Mark Harris

Brazilian Case Study Introduction

This case study focuses on the people who live on the floodplains of the River Amazon. In particular it addresses the constitution of their historical and contemporary identities. This means looking at these identities through the double perspective of cultural reproduction and historical transformations. On one side there is their own work of creating an identity and on the other lies the processes which integrate them in larger scheme of things. As is clear from the other material by John Gledhill, anthropologists need to study the interaction of these forces, the social space and time in which they configure and reconfigure.

In a sense I do not simply offer a portrait of a peasant group that follows conventional categories and understandings. I have tried to extend and innovate the ways in which ethnography can be presented. The current medium offers a particular challenging possibility for such an undertaking. Part of the success of this experiment depends however on the active participation of the viewer in constructing their own level of meaning. My method is more suggestive than explanatory. This is after all a teaching resource.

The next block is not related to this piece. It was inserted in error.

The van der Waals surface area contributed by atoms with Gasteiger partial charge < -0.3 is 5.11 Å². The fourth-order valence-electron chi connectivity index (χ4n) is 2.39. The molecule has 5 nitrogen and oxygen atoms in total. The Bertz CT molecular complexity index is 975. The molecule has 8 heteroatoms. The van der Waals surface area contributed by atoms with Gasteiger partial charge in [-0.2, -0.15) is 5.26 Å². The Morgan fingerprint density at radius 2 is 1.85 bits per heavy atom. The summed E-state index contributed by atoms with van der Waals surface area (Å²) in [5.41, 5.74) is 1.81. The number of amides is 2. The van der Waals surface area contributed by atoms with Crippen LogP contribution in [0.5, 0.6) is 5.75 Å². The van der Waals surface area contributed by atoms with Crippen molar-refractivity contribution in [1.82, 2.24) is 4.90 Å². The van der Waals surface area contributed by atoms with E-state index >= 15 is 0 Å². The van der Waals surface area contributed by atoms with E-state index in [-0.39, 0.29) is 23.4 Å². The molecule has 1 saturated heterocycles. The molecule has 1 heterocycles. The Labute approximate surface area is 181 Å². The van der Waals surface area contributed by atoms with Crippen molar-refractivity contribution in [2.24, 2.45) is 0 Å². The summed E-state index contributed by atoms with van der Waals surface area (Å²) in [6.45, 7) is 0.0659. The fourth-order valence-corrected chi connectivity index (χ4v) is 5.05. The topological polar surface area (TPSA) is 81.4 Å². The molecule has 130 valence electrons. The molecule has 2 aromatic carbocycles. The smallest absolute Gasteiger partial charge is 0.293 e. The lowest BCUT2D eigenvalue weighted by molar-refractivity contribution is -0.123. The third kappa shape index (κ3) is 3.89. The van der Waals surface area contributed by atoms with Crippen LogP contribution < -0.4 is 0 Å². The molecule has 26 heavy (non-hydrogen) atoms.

I have tried to keep the text down to a minimum (you can always read books for dense text), though in a few sections I have included some longer discussions. For the most part, I have sought to use the photographs to lead the viewer through my narrative.

The Amazon floodplain varies in width along the river's course. It is estimated to cover about 0.2% of all the land in Amazonia. Up to the Rio Tapajós on the south bank tidal movement can be felt from the Atlantic Ocean.